Should I Replace My 30 Year Old Furnace?

I’m sure it’s crossed your mind before. You ask yourself, “should I replace my 30-year-old furnace?” Maybe you wonder what to consider when answering this question. Will it make the house more comfortable? Perhaps save on utility bills? What about safety? This article will cover all of those things and hopefully provide some insight into whether or not a replacement might be for you.

The first thing that needs to be considered is if any major repairs have been done to the furnace over the last few years. If a repair was required, did it put a stop to continuous operation of at least six weeks, causing some degree of discomfort for your family while waiting for parts/labor? If your answer is no, continue. Flow-of-business will not allow a furnace to sit idle for very long without a constant stream of problems cropping up.

A second component to consider is the condition of the duct system (frequently referred to as ventilation). Does it need repair? Old, dirty filters are an indication that there could be problems with the airflow in some rooms. Those who suffer from allergies will probably notice that they aren’t as severe if all rooms receive adequate airflow. An often found initial cause of poor airflow is that one or more registers have been covered by furniture over time, either due to use or lack thereof (the house has changed hands between owners during the furnace’s life). Another reason could be simply accumulating years of dust and debris in the ductwork. This can become a fire hazard, in addition to a cooling efficiency problem.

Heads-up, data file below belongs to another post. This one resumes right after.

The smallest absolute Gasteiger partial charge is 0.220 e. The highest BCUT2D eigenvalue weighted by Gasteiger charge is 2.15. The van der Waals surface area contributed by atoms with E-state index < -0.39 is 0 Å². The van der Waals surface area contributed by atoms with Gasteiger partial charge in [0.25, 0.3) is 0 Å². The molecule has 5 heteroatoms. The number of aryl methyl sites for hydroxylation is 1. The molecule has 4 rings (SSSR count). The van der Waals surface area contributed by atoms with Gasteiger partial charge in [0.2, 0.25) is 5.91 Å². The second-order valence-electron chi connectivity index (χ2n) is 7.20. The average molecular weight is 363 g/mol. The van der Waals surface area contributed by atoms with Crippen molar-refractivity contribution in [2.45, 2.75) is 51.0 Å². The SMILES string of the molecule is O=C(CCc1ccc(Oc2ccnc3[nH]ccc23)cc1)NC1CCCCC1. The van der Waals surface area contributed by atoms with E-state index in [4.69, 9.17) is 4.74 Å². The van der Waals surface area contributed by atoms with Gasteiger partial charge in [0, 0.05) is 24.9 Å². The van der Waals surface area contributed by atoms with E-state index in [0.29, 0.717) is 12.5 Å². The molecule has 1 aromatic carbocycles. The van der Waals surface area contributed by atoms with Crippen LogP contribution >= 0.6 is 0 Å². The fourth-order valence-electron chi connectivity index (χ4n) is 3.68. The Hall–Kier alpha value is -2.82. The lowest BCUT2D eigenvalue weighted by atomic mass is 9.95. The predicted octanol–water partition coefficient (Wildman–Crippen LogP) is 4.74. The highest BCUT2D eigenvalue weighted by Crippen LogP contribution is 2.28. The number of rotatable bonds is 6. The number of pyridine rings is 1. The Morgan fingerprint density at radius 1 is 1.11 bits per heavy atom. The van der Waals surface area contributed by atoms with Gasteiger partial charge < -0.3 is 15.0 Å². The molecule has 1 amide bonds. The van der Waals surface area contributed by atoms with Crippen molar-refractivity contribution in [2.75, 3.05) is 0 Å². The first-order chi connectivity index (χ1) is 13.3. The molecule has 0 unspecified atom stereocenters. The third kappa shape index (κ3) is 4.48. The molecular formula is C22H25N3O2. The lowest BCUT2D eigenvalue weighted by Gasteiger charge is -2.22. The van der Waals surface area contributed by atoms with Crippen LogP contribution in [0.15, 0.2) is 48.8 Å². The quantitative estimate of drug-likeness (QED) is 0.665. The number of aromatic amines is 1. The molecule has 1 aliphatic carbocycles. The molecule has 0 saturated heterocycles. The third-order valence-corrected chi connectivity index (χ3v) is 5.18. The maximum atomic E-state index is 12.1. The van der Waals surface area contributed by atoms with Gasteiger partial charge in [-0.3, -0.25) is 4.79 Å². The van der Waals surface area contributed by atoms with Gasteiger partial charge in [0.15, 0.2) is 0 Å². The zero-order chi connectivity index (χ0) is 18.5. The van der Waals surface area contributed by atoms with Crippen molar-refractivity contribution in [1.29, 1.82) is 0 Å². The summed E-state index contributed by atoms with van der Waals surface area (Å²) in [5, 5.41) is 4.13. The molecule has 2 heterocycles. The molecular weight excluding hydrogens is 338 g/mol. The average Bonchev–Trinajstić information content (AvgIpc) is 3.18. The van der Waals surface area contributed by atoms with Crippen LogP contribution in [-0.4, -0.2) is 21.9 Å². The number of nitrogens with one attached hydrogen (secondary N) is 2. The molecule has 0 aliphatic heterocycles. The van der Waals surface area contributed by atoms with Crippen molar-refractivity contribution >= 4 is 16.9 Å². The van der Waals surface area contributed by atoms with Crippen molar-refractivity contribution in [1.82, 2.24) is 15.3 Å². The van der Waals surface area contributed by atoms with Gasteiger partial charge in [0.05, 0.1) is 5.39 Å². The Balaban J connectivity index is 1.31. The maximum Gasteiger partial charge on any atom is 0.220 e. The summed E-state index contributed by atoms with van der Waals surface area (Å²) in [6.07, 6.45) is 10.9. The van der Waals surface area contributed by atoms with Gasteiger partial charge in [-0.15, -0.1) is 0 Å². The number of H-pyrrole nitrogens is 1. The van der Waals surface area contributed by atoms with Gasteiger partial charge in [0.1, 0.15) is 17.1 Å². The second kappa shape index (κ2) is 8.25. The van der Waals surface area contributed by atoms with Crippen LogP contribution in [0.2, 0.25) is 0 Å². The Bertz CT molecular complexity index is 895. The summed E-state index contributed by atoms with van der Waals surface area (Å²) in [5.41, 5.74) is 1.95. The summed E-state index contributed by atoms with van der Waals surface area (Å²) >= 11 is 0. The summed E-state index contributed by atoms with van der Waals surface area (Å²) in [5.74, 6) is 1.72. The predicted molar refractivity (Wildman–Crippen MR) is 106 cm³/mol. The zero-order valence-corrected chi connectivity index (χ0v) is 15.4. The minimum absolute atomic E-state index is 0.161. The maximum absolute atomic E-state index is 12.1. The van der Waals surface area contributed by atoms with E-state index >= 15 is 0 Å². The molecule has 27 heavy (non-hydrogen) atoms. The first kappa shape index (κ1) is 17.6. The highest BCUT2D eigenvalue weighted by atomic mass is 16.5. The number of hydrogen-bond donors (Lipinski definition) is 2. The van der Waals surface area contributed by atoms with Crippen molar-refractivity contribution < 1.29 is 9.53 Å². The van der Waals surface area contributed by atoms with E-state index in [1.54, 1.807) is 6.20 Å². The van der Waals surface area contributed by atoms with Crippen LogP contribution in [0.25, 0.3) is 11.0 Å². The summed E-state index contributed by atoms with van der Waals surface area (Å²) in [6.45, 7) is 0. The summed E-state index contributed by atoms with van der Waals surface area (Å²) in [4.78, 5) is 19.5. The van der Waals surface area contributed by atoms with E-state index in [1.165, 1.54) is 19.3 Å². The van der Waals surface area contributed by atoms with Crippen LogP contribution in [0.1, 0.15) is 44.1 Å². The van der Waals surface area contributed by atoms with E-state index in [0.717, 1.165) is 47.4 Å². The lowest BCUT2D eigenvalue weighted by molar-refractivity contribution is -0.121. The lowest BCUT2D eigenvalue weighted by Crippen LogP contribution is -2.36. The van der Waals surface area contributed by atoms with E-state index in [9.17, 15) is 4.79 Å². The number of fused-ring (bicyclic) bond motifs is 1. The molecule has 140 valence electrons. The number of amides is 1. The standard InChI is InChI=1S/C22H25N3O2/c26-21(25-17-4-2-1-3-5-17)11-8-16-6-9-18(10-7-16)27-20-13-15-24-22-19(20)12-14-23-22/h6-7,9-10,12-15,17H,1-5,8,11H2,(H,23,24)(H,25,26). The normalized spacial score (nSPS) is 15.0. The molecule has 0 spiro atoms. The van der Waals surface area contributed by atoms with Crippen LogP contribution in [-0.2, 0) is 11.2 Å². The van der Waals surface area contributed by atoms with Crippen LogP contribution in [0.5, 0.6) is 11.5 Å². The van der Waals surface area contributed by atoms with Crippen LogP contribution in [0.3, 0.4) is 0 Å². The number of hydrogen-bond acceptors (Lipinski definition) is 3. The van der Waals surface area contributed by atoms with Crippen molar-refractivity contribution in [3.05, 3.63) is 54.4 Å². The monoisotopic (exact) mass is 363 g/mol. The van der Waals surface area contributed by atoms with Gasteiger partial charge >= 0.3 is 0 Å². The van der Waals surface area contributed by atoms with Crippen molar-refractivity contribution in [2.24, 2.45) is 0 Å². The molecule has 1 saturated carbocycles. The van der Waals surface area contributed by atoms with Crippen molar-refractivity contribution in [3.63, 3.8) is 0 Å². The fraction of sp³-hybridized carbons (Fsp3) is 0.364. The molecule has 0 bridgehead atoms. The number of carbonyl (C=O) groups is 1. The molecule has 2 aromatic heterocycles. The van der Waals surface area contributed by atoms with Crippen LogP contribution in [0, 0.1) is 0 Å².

If you qualify for point #3, it would be wise to consider replacement not only due to safety reasons but also for their potential side effects on your utility bills. A furnace at least 20-25% less efficient than current models will demand higher monthly utility payments from your budget simply because it runs longer and more often each day. In turn, this can cause a rise in humidity levels inside the home if central air conditioning isn’t used primarily during the summer months when outdoor temperatures are warmer. High humidity levels have been known to contribute to sicknesses such as sinus issues and respiratory infections, so it is wise to do whatever you can to keep your home’s air more efficient.

Let’s assume that all of the above is true for your situation. While some people might spend money out-of-pocket on repairs, it may not be the right choice if the furnace replacement cost is within reach. For those cases, there are several types of furnaces currently available for purchase on today’s market, so let’s take a look at what would work best for your house.

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